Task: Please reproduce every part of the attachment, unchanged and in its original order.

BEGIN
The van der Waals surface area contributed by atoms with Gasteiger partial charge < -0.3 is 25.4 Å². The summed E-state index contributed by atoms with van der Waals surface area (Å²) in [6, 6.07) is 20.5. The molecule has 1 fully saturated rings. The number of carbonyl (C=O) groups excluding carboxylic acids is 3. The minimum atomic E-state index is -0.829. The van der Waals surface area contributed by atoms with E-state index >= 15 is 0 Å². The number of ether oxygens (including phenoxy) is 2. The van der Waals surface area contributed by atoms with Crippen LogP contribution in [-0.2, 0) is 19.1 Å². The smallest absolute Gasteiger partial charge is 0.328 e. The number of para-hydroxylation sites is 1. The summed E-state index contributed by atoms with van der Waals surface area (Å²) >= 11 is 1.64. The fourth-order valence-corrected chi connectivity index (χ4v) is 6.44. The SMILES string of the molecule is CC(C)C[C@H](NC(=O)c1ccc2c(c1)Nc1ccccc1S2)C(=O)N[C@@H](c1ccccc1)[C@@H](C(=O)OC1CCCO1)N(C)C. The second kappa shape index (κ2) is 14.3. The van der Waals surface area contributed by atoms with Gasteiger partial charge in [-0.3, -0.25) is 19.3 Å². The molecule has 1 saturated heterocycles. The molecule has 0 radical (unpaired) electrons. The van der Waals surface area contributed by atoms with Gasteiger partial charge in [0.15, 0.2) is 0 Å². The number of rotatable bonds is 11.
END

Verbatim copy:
The van der Waals surface area contributed by atoms with Gasteiger partial charge < -0.3 is 25.4 Å². The summed E-state index contributed by atoms with van der Waals surface area (Å²) in [6, 6.07) is 20.5. The molecule has 1 fully saturated rings. The number of carbonyl (C=O) groups excluding carboxylic acids is 3. The minimum atomic E-state index is -0.829. The van der Waals surface area contributed by atoms with E-state index >= 15 is 0 Å². The number of ether oxygens (including phenoxy) is 2. The van der Waals surface area contributed by atoms with Crippen LogP contribution in [-0.2, 0) is 19.1 Å². The smallest absolute Gasteiger partial charge is 0.328 e. The number of para-hydroxylation sites is 1. The summed E-state index contributed by atoms with van der Waals surface area (Å²) >= 11 is 1.64. The fourth-order valence-corrected chi connectivity index (χ4v) is 6.44. The SMILES string of the molecule is CC(C)C[C@H](NC(=O)c1ccc2c(c1)Nc1ccccc1S2)C(=O)N[C@@H](c1ccccc1)[C@@H](C(=O)OC1CCCO1)N(C)C. The second kappa shape index (κ2) is 14.3. The van der Waals surface area contributed by atoms with Gasteiger partial charge in [-0.3, -0.25) is 19.3 Å². The molecule has 1 saturated heterocycles. The molecule has 0 radical (unpaired) electrons. The van der Waals surface area contributed by atoms with Gasteiger partial charge in [0.15, 0.2) is 0 Å². The number of rotatable bonds is 11.